The truth of the God of Jesus Christ is its own reward. Communication of that truth makes for joy and a life well-lived – a second reward. Colin Gunton taught me this.
Colin Gunton showed that the doctrine of God is not only about the truth of God. It also secures our own identity, our worth and our responsible freedom as children of God. The temptation to aspire to something we mistakenly identify as greater than created humanity makes us less than human. The truth that we are not God, but creatures of God – the doctrine of creation – is the really great gift of the Christian faith to the world. This is why Gunton focused on these two doctrines: God and creation.
Gunton taught that we creatures are able to know God because the Holy Spirit enables us to confess Jesus, who confesses God the Father. Often quoting Irenaeus to say that the Son and the Spirit are the two hands of the Father, Gunton showed that the doctrine of the Trinity provides us with a doctrine of mediation – God himself is not only the (christological) content but the (pneumatological) medium and bearer of that content. He argued that God is now at work making possible not only our worship and knowledge of him, but also our recognition of one another. God is the means by which I may see you for who you are, and let you become what God intends you to be – a unique and particular person.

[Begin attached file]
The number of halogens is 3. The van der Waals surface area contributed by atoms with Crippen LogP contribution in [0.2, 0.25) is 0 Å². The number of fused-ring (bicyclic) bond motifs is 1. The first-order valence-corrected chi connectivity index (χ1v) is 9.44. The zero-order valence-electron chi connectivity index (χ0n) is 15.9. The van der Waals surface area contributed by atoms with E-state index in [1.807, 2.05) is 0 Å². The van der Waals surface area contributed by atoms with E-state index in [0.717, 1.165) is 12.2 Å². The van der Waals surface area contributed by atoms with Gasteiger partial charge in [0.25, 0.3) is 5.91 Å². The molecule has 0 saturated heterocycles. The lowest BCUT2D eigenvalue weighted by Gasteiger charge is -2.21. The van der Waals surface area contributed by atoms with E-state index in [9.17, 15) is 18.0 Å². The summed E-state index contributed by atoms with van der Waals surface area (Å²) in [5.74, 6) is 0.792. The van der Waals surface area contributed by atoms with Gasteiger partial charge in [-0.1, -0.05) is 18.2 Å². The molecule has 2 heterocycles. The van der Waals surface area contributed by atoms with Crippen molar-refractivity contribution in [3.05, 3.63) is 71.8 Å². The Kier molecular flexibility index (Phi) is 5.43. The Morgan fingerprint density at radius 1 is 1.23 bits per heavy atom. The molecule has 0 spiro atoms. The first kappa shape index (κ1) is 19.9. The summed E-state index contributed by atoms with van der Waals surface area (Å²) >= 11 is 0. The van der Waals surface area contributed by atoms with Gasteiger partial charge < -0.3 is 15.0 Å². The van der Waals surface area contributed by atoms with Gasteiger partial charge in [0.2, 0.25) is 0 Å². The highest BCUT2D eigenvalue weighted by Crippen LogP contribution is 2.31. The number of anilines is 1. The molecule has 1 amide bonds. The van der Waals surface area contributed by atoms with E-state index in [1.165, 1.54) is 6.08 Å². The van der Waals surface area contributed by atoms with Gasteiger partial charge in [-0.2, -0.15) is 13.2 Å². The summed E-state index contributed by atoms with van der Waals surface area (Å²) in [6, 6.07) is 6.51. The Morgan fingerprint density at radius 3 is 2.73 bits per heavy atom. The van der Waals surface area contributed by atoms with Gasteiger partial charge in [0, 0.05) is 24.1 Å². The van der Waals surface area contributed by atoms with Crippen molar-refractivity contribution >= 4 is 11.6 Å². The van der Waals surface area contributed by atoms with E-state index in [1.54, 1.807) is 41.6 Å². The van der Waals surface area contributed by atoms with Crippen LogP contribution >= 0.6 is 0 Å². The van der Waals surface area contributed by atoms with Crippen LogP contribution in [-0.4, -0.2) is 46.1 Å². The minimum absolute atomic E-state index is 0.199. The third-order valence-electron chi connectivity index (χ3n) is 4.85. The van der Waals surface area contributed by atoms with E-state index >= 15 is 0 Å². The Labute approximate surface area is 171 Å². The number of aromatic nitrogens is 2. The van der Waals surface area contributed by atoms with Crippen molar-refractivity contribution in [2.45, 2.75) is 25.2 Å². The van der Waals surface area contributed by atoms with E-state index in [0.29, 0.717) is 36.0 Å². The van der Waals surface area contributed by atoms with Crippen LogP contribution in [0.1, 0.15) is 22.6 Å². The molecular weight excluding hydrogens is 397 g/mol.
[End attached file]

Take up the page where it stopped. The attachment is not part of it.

In the years Colin Gunton taught systematic theology at Kings College, London, worldwide interest in trinitarian theology grew dramatically. Postgraduates would come to Colin to study Barth and other heroes of the Reformed tradition, but with him they also discovered the Church Fathers and learned how to think across the whole Christian dogmatic tradition.
In the weekly seminar, Colin hosted an intense encounter of ideas. With the first-timers he always wrestled through the issues again and found better ways to frame them, forever expressing delight in the richness of the Christian tradition. We would arrive with the patronizing assumption that we moderns have discovered crises of previously unknown complexity, but in seminar after seminar Colin would enable us to see that such self-consciously ‘modern’ theology was self-deluding. It is much more likely that we have to catch up with the intellectual rigor of previous generations of Christian thinkers. The result was not only Gunton’s powerful written work, but students who could think for themselves precisely because they could faithfully listen to what many generations of Christians had been saying. We who knew Colin Gunton are grateful to God for him.